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Neuron. 2018 Feb 21;97(4):953-966.e8. doi: 10.1016/j.neuron.2018.01.004. Epub 2018 Feb 1.

Motor Cortex Embeds Muscle-like Commands in an Untangled Population Response.

Author information

1
Department of Neuroscience, Columbia University Medical Center, New York, NY 10032, USA; Zuckerman Institute, Columbia University, New York, NY 10027, USA.
2
Zuckerman Institute, Columbia University, New York, NY 10027, USA; Department of Biomedical Engineering, Columbia University, New York, NY 10027, USA.
3
SeatGeek, New York, NY 10003, USA.
4
Department of Neuroscience, Columbia University Medical Center, New York, NY 10032, USA; Zuckerman Institute, Columbia University, New York, NY 10027, USA; Departments of Biochemistry and Molecular Biophysics, Columbia University Medical Center, New York, NY 10032, USA.
5
Department of Ophthalmology and Visual Sciences, Dominick Purpura Department of Neuroscience, Albert Einstein College of Medicine, Yeshiva University, Bronx, NY 10461, USA.
6
Department of Neuroscience, Columbia University Medical Center, New York, NY 10032, USA; Zuckerman Institute, Columbia University, New York, NY 10027, USA; Kavli Institute for Brain Science, Columbia University Medical Center, New York, NY 10032, USA; Howard Hughes Medical Institute, Columbia University, New York, NY 10032, USA; Departments of Biochemistry and Molecular Biophysics, Columbia University Medical Center, New York, NY 10032, USA.
7
Department of Neuroscience, Columbia University Medical Center, New York, NY 10032, USA; Zuckerman Institute, Columbia University, New York, NY 10027, USA; Kavli Institute for Brain Science, Columbia University Medical Center, New York, NY 10032, USA; Department of Physiology and Cellular Biophysics, Columbia University Medical Center, New York, NY 10032, USA; Center for Theoretical Neuroscience, Columbia University Medical Center, New York, NY 10032, USA.
8
Zuckerman Institute, Columbia University, New York, NY 10027, USA; Grossman Center for the Statistics of Mind, Columbia University, New York, NY 10027, USA; Center for Theoretical Neuroscience, Columbia University Medical Center, New York, NY 10032, USA; Department of Statistics, Columbia University, New York, NY 10027, USA.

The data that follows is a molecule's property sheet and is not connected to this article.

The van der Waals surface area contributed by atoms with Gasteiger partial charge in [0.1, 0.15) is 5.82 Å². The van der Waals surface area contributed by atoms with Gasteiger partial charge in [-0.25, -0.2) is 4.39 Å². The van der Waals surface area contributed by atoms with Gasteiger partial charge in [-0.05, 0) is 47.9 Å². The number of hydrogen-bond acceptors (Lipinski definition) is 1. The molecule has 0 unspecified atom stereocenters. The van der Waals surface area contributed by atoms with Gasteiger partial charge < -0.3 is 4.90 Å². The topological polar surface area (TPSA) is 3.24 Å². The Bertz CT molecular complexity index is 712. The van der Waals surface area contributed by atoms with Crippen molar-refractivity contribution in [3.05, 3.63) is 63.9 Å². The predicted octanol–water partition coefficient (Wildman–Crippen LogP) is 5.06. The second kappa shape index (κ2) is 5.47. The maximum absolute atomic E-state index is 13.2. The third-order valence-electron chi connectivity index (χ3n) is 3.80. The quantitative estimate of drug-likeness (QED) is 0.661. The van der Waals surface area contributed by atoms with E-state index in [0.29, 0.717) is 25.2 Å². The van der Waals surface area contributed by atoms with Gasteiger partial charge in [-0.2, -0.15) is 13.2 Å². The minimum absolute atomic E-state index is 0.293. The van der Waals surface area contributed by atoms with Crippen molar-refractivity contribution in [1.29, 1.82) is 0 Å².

9
Department of Neuroscience, Columbia University Medical Center, New York, NY 10032, USA; Zuckerman Institute, Columbia University, New York, NY 10027, USA; Kavli Institute for Brain Science, Columbia University Medical Center, New York, NY 10032, USA; Grossman Center for the Statistics of Mind, Columbia University, New York, NY 10027, USA. Electronic address: mc3502@columbia.edu.

Abstract

Primate motor cortex projects to spinal interneurons and motoneurons, suggesting that motor cortex activity may be dominated by muscle-like commands. Observations during reaching lend support to this view, but evidence remains ambiguous and much debated. To provide a different perspective, we employed a novel behavioral paradigm that facilitates comparison between time-evolving neural and muscle activity. We found that single motor cortex neurons displayed many muscle-like properties, but the structure of population activity was not muscle-like. Unlike muscle activity, neural activity was structured to avoid "tangling": moments where similar activity patterns led to dissimilar future patterns. Avoidance of tangling was present across tasks and species. Network models revealed a potential reason for this consistent feature: low tangling confers noise robustness. Finally, we were able to predict motor cortex activity from muscle activity by leveraging the hypothesis that muscle-like commands are embedded in additional structure that yields low tangling.

KEYWORDS:

motor control; motor cortex; movement generation; neural dynamics; neural network; pattern generation; rhythmic movement

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